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Life Health > Long-Term Care Planning

Advice for the Trusted Advisor

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Long-term care continues to grow as a national challenge for millions of families nationwide. In fact, two-thirds of people over age 65 will need long-term care in their lifetimes, according to the National Clearinghouse for Long Term Care Information. For the millions of family caregivers who need help finding and coordinating care, I see a real opportunity for the trusted advisor.

What’s a trusted advisor? The trusted advisor is that person families turn to when they need advice about a particularly thorny issue. It could be an insurance broker or agent, a financial planner or banker, a minister, friend or relative. Those thorny issues can be tricky to address because they so often lie outside an advisor’s area of expertise. Finding care for an aging loved one is increasingly becoming one of those issues.

If you serve as a trusted advisor, you have an opportunity to help your clients navigate their long-term care needs while strengthening their trust in you. Key to your success will be an understanding of the aging population, the emergence of a new kind of caregiver, and the growing sophistication of caregiving support services.

Growing Market, New Demands

Because Americans are living longer, long-term care is becoming one of the fastest growing segments in health care. In response, new services are introduced every day. As parents and grandparents live into their 80s and beyond, their wish lists, which often start with aging at home, create the need for new and varied services that take into considerations changes in living space, safety, case management, transportation, financial planning, and so on.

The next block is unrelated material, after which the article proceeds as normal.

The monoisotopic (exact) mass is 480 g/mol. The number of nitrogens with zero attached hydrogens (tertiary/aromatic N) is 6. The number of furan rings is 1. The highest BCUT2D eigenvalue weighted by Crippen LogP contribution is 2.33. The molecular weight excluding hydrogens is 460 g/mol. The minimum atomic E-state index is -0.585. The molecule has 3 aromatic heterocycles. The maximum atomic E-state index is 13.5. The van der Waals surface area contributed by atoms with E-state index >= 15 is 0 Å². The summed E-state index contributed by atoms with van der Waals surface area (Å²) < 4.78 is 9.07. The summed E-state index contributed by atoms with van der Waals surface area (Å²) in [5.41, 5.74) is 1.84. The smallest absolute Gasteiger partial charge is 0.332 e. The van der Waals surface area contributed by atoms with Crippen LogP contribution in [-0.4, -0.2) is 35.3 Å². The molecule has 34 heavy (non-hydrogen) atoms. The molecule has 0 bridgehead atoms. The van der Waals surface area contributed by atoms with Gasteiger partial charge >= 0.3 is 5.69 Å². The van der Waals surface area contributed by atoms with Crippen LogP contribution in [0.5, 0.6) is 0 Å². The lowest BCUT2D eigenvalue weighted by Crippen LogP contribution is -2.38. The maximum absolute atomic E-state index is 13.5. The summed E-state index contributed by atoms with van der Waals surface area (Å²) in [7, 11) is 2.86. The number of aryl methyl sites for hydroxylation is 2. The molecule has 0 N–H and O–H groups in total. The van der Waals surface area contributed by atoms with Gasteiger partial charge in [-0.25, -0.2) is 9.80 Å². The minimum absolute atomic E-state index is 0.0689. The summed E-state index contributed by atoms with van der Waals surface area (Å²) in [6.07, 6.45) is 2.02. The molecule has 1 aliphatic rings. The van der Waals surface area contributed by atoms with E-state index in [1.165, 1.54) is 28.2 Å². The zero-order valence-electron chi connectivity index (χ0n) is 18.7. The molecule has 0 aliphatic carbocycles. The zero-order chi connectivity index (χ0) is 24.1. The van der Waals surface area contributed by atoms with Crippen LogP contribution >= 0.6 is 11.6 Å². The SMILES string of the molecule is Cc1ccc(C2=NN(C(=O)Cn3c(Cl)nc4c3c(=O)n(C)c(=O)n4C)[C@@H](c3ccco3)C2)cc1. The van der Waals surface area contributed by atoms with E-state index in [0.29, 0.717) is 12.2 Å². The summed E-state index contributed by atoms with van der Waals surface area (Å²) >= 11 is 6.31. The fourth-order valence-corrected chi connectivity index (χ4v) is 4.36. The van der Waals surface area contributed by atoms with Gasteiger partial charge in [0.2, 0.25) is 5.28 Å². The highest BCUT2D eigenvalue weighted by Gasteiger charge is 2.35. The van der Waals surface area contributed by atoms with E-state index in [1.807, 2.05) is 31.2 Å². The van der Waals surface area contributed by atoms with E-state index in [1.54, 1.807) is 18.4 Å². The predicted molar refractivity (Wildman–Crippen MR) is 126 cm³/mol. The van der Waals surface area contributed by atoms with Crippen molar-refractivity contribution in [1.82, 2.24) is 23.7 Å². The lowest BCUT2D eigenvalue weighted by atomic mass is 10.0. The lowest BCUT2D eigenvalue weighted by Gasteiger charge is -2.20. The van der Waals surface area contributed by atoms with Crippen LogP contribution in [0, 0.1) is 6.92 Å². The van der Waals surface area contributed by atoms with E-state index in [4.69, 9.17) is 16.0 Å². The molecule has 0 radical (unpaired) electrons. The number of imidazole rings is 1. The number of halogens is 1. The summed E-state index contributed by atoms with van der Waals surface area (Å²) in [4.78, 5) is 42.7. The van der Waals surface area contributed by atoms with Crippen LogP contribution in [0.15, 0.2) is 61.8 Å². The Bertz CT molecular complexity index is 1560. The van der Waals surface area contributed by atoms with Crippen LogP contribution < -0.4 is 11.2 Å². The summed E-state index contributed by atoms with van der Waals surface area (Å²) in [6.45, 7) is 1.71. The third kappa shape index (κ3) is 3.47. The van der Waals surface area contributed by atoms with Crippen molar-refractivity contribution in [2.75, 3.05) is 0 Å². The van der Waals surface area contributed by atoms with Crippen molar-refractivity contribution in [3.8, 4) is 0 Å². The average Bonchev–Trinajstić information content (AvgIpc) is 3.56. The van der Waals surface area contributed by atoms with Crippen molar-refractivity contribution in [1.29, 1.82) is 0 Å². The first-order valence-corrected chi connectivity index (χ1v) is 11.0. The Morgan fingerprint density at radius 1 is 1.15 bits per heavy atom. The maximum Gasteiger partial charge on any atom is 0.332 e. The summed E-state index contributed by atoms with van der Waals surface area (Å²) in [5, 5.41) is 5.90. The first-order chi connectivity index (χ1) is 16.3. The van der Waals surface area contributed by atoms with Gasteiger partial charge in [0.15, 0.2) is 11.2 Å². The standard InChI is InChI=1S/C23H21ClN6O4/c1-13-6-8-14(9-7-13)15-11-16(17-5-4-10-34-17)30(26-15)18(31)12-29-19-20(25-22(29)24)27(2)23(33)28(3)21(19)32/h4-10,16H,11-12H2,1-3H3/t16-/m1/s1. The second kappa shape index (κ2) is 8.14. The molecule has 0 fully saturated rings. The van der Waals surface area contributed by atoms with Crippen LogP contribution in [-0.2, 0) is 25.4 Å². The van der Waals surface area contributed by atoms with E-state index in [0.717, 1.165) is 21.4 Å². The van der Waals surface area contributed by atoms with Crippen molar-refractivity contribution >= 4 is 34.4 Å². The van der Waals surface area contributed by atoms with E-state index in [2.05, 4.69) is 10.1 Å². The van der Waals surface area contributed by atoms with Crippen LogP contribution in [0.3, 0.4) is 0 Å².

If you serve families who are facing a caregiving situation, you should be preparing now for this aging population boom.

A New Kind of Client

The family caregiver is usually a middle-aged woman sandwiched between two generations, often overwhelmed with choices, buried in information, strapped for time, and anxious to find help. She’s not alone. There are millions like her, and she’s becoming aware that coordinating care requires more than searching the Internet for caregiving options. She wants education, support and assistance about caregiving, and access to long-term care providers who show their commitment to openly disclose services, credentials and depth of expertise.

This new kind of caregiver wants help and advice to guide decisions about living arrangements, care assessments, payment sources, provider options, and work-life balance.

Caregiving Support Services

If you want to become a trusted advisor for caregivers, you first need to understand the landscape of caregiving support services. Public websites abound featuring searchable databases of public agencies, such as the Area Agencies on Aging, elder affairs, Medicaid, adult protective services, and more. In the business sector, there are a variety of care coordination services that will contract with you to find senior housing, or retrofit a senior’s home with handrails, ramps and so on. Then there are medical websites to help caregivers understand and manage health conditions facing a loved one. In short, caregivers have options, but they can become easily overwhelmed, and often are.

My company is working with AARP to take another approach to caregiving services. We’ve tried integrating all three steps of the caregiving process—care assessment, care planning and provider matching—and making it easy for families to connect with us in the way they want—in person, on the phone, or over the Web.

The results have been positive. Genworth is helping long-distance caregivers, empty nester caregivers, large families, caregiver-spouses and people who are managing their own care. As the number of caregivers grows, the role and value of the trusted advisor will only grow in importance.

So, it’s your move, trusted advisor. What are you going to tell your next family caregiver?


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